Neck Pain Commentaries: Part 2
Our ongoing series of Editorials continues by reviewing what’s known about neck pain, and the success or failure of specific treatment approaches.
Today we will answer the question:
“Is Patient Advice Adequate for the Management of Neck Pain?”
The first article we will discuss is a Cochrane Database review  to assess whether patient education strategies, either alone or in combination with other treatments, are of benefit for pain, function, global perceived effect, quality of life, or patient satisfaction, in adults with neck pain with and without radiculopathy.
Researchers at McMaster University reviewed 10 high quality trials and found that “advice to activate, advice on stress coping skills, and neck schools” provided no additional benefits for patients suffering from acute or chronic neck pain, with or without radiculopathy. A more in-depth review of these studies was just published in the 8-26-2010 edition of Dynamic Chiropractic by the esteemed author Arthur Croft, DC, MS, MPH, FACO.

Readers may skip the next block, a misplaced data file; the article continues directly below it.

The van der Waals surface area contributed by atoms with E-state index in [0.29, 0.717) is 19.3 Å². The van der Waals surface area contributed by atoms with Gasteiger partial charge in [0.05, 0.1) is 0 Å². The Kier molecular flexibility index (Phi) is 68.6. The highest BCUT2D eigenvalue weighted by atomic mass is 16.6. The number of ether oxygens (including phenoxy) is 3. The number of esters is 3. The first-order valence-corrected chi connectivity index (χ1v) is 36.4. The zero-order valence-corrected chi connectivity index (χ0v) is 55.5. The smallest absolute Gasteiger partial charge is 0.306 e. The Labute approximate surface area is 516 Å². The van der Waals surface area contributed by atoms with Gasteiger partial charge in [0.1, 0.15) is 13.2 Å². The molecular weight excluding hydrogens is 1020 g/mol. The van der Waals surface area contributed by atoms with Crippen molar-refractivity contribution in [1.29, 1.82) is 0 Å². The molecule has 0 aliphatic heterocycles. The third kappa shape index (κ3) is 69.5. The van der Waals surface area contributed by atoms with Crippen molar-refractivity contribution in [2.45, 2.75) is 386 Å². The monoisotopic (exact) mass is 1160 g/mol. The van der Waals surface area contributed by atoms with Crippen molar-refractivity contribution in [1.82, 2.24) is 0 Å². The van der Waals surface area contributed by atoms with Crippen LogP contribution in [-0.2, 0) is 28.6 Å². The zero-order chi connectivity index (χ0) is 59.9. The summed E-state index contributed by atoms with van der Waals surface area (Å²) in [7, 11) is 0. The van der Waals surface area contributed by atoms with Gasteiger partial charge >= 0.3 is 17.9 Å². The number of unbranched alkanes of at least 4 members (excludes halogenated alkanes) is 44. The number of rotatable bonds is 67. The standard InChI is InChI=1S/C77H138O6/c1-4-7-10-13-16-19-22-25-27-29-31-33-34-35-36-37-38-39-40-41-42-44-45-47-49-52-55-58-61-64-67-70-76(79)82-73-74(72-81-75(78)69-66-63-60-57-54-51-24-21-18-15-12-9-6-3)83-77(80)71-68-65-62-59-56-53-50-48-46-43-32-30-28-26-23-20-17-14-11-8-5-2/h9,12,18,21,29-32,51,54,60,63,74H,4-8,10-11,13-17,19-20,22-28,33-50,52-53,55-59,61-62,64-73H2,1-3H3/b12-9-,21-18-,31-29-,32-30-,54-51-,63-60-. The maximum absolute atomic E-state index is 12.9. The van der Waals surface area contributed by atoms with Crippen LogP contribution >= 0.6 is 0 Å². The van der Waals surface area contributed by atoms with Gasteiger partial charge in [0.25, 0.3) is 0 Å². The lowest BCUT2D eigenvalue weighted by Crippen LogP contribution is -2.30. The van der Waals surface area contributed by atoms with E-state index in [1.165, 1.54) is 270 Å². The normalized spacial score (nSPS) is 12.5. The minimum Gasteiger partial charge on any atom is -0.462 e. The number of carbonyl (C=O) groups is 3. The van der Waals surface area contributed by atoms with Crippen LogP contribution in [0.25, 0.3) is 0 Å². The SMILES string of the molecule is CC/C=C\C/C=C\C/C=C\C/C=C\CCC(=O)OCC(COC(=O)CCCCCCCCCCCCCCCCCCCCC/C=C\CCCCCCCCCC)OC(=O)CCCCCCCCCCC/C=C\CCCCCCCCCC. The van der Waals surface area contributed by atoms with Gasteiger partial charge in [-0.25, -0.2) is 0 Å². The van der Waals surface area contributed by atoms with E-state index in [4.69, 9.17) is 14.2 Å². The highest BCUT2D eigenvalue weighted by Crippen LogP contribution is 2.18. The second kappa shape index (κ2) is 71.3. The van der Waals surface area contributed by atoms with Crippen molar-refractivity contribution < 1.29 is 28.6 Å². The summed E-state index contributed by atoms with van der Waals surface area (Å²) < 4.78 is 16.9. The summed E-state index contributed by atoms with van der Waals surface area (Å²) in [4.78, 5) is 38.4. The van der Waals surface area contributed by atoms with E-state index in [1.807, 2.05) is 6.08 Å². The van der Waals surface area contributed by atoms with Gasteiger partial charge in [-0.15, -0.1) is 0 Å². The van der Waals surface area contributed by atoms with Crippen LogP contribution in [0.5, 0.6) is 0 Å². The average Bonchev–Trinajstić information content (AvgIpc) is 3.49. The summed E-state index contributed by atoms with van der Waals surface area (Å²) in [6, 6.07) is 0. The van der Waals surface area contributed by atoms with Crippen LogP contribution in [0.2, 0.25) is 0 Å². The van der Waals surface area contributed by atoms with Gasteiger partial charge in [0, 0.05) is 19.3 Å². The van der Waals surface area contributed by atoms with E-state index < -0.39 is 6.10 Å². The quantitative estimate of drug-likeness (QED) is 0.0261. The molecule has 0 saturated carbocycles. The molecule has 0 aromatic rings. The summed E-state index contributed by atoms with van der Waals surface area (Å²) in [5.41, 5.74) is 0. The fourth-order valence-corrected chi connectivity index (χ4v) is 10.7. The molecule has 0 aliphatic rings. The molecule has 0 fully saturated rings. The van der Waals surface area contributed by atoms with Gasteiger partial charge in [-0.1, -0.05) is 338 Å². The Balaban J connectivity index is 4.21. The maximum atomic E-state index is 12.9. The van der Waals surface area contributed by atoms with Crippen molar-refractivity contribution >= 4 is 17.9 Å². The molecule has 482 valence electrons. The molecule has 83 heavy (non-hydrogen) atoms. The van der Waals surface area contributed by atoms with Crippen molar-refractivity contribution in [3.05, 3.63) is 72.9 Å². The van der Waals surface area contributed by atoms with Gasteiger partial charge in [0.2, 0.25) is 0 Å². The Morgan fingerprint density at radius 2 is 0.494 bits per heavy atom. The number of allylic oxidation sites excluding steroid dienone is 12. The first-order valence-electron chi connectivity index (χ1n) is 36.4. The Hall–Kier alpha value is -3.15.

Meanwhile, researchers at McMaster University reviewed 88 randomized clinical trials on neck pain, and concluded that “exercise combined with mobilization/manipulation, exercise alone, and intramuscular lidocaine for chronic mechanical neck disorders; intravenous glucocorticoid for acute whiplash associated disorders; and low-level laser therapy demonstrated either intermediate or longterm benefits.” 
That’s a far cry from Kaiser’s contention that cervical adjusting (manipulation) provides no benefit.
1. Patient education for neck pain with or without radiculopathy
Cochrane Database Syst Rev. 2009 (Jan 21); (1): CD005106
2. Is Advice Alone Adequate for the Management of Neck Pain?
Dynamic Chiropractic ~ August 26, 2010
3. Conservative management of mechanical neck disorders: a systematic review
J Rheumatol. 2007 (May); 34 (5): 1083-102. Epub 2007 Jan 15